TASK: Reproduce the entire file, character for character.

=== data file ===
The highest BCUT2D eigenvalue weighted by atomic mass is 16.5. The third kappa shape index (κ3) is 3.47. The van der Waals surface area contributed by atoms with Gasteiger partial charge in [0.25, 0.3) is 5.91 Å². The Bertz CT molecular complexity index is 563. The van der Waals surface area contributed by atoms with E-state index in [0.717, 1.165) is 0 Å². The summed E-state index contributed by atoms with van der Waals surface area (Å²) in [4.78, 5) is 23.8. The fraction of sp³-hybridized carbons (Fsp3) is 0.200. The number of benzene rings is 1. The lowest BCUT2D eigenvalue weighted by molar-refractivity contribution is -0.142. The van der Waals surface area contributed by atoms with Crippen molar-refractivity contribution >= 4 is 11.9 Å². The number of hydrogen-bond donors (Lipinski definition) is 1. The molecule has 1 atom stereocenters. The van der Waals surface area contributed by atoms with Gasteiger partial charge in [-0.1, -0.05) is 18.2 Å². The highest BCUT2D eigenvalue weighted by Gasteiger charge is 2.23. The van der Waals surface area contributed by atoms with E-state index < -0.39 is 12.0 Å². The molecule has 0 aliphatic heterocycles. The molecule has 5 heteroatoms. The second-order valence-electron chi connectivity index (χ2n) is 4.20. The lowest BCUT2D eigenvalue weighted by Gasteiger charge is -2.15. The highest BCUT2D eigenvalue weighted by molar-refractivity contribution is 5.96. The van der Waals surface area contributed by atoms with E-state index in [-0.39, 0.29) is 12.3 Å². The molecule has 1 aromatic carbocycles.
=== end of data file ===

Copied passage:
The highest BCUT2D eigenvalue weighted by atomic mass is 16.5. The third kappa shape index (κ3) is 3.47. The van der Waals surface area contributed by atoms with Gasteiger partial charge in [0.25, 0.3) is 5.91 Å². The Bertz CT molecular complexity index is 563. The van der Waals surface area contributed by atoms with E-state index in [0.717, 1.165) is 0 Å². The summed E-state index contributed by atoms with van der Waals surface area (Å²) in [4.78, 5) is 23.8. The fraction of sp³-hybridized carbons (Fsp3) is 0.200. The number of benzene rings is 1. The lowest BCUT2D eigenvalue weighted by molar-refractivity contribution is -0.142. The van der Waals surface area contributed by atoms with Crippen molar-refractivity contribution >= 4 is 11.9 Å². The number of hydrogen-bond donors (Lipinski definition) is 1. The molecule has 1 atom stereocenters. The van der Waals surface area contributed by atoms with Gasteiger partial charge in [-0.1, -0.05) is 18.2 Å². The highest BCUT2D eigenvalue weighted by Gasteiger charge is 2.23. The van der Waals surface area contributed by atoms with E-state index < -0.39 is 12.0 Å². The molecule has 0 aliphatic heterocycles. The molecule has 5 heteroatoms. The second-order valence-electron chi connectivity index (χ2n) is 4.20. The lowest BCUT2D eigenvalue weighted by Gasteiger charge is -2.15. The highest BCUT2D eigenvalue weighted by molar-refractivity contribution is 5.96. The van der Waals surface area contributed by atoms with E-state index in [-0.39, 0.29) is 12.3 Å². The molecule has 1 aromatic carbocycles.